Friday, February 13, 2015

String Theory - No Strings Attached

The mythical unified field theory, alternatively known (to the author) as the “should explain literally everything” theory, has eluded physicists since the dawn of time. To understand the basis for this, one must first understand what a field is. A field in physics is defined as a place in which a force can exist. Now, in recent years, physicists have managed to determine that there are four forces that govern all actions in our universe, those being gravity, electromagnetism, and the strong and weak nuclear forces. Today, we use the Standard Model simply because it explains the most in the simplest way possible, but even this theory cannot explain all four forces, as it is unable to explain gravity. The unified field theory, if it does exist, would be able to explain all four forces and how they react in a single, unified field; that is, it illustrates exactly how all four of these forces work and coexist in our universe. Today, we have a theory that, while technically not a theory, can explain our entire universe and everything going on inside of it.

String theory attempts to explain “life, the universe, and everything” by defining a universal single building block for every subatomic particle - the string. A string is a one-dimensional object that connects with itself, like a circle. Strings vibrate with specific waveforms at specific frequencies, generating different types of particles. Each string’s vibrations influence the other strings around it, creating what we perceive as the forces from interactions between particles. These strings also presumably interact through ten spatial dimensions, as opposed to our three spatial dimensions and one temporal dimension. The supposed reason for us never detecting the existence of these other six spatial dimensions is that these dimensions are collapsed and only detectable at the same scale as the strings themselves. There are structures called Calabi-Yau spaces that model how these dimensions entwine, each dictating ways in which strings resonate one another. Essentially, each Calabi-Yau space defines different rules and constants for the universe, because when the strings play differently, different particles and reactions are generated.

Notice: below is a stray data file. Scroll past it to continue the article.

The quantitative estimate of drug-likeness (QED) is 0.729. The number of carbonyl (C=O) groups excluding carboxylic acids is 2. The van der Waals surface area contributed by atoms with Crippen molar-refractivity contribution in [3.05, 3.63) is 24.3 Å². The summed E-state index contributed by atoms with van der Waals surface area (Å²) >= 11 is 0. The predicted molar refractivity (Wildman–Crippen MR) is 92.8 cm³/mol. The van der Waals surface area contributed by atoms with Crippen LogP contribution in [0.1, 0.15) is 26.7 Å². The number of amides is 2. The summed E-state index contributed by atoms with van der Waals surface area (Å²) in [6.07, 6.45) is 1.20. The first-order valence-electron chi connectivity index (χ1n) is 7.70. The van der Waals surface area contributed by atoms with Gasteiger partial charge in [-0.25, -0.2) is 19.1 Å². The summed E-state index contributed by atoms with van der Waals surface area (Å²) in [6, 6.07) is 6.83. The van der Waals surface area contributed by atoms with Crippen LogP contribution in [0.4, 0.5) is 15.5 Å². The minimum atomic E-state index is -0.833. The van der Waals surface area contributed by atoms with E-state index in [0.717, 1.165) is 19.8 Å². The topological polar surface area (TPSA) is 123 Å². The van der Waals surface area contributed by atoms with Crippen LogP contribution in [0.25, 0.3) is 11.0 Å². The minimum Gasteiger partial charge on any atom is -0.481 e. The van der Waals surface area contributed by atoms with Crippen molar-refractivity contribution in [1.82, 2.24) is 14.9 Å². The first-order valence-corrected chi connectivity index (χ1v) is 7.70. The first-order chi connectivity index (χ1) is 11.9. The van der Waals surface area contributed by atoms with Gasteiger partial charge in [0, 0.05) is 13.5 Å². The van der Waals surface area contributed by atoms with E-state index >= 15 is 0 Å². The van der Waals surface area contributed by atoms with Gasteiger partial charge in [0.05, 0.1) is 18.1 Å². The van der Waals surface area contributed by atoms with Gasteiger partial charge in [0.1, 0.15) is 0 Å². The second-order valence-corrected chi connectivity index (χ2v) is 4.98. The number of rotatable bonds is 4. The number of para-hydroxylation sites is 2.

As a musician, I find string theory interesting that our universe’s rules could be dictated by what is essentially music. Every string is like a single instrument in the orchestra that would be our universe. When every instrument playing its part, the particles of our universe are created, and the interactions between the instrument sections create the forces between these particles. Each Calabi-Yau space is like a unique composition of this orchestra of strings, as each space defines the universe’s rules differently. It’s a somewhat obtuse metaphor, as the similarities are only superficial, but it is interesting enough to me that I can justify spending a paragraph on it.

Unfortunately, despite its ability to satisfy the requirements for a unified field theory, string theory has been dismissed by most physicists as a waste of time. This is primarily due to the fact that string theory is technically not a theory, because it can be neither verified nor falsified, essentially making it a moot claim. Theoretically, some time in the future we should be able to verify the existence of strings, but modern physics simply cannot monitor objects that small, nor can we monitor six more spatial dimensions that we cannot perceive or comprehend. However, with the current rate of advancement in technology, we should one day be able to perceive sizes this small and put string theory to the test.
- Jacob Lee